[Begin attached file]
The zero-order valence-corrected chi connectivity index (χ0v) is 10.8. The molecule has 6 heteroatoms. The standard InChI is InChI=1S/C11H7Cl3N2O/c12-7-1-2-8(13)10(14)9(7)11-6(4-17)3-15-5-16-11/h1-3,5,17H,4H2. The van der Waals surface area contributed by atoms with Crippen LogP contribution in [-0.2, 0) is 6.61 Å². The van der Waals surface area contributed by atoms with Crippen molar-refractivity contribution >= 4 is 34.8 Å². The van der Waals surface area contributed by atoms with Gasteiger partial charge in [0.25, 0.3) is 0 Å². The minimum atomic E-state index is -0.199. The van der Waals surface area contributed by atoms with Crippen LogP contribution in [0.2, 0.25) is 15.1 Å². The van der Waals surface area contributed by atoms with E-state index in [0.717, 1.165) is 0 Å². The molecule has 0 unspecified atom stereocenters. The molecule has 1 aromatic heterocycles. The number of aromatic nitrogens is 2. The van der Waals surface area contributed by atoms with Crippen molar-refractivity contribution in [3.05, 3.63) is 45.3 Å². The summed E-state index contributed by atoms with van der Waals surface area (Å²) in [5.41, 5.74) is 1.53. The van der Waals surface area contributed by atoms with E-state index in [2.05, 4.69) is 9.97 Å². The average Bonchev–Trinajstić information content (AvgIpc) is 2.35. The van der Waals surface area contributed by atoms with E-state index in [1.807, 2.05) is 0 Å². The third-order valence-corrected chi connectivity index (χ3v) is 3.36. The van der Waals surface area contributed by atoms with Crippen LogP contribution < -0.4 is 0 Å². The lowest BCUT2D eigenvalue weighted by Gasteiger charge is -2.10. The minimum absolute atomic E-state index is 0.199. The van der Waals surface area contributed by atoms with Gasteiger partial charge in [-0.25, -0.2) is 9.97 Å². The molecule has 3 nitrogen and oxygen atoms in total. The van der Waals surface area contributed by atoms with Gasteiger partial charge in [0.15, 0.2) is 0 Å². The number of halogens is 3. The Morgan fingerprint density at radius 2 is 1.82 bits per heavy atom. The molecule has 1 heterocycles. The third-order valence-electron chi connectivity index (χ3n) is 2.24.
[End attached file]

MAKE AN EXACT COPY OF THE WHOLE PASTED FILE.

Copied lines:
The zero-order valence-corrected chi connectivity index (χ0v) is 10.8. The molecule has 6 heteroatoms. The standard InChI is InChI=1S/C11H7Cl3N2O/c12-7-1-2-8(13)10(14)9(7)11-6(4-17)3-15-5-16-11/h1-3,5,17H,4H2. The van der Waals surface area contributed by atoms with Crippen LogP contribution in [-0.2, 0) is 6.61 Å². The van der Waals surface area contributed by atoms with Crippen molar-refractivity contribution >= 4 is 34.8 Å². The van der Waals surface area contributed by atoms with Gasteiger partial charge in [0.25, 0.3) is 0 Å². The minimum atomic E-state index is -0.199. The van der Waals surface area contributed by atoms with Crippen LogP contribution in [0.2, 0.25) is 15.1 Å². The van der Waals surface area contributed by atoms with E-state index in [0.717, 1.165) is 0 Å². The molecule has 0 unspecified atom stereocenters. The molecule has 1 aromatic heterocycles. The number of aromatic nitrogens is 2. The van der Waals surface area contributed by atoms with Crippen molar-refractivity contribution in [3.05, 3.63) is 45.3 Å². The summed E-state index contributed by atoms with van der Waals surface area (Å²) in [5.41, 5.74) is 1.53. The van der Waals surface area contributed by atoms with E-state index in [2.05, 4.69) is 9.97 Å². The average Bonchev–Trinajstić information content (AvgIpc) is 2.35. The van der Waals surface area contributed by atoms with E-state index in [1.807, 2.05) is 0 Å². The third-order valence-corrected chi connectivity index (χ3v) is 3.36. The van der Waals surface area contributed by atoms with Crippen LogP contribution < -0.4 is 0 Å². The lowest BCUT2D eigenvalue weighted by Gasteiger charge is -2.10. The minimum absolute atomic E-state index is 0.199. The van der Waals surface area contributed by atoms with Gasteiger partial charge in [-0.25, -0.2) is 9.97 Å². The molecule has 3 nitrogen and oxygen atoms in total. The van der Waals surface area contributed by atoms with Gasteiger partial charge in [0.15, 0.2) is 0 Å². The number of halogens is 3. The Morgan fingerprint density at radius 2 is 1.82 bits per heavy atom. The molecule has 1 heterocycles. The third-order valence-electron chi connectivity index (χ3n) is 2.24.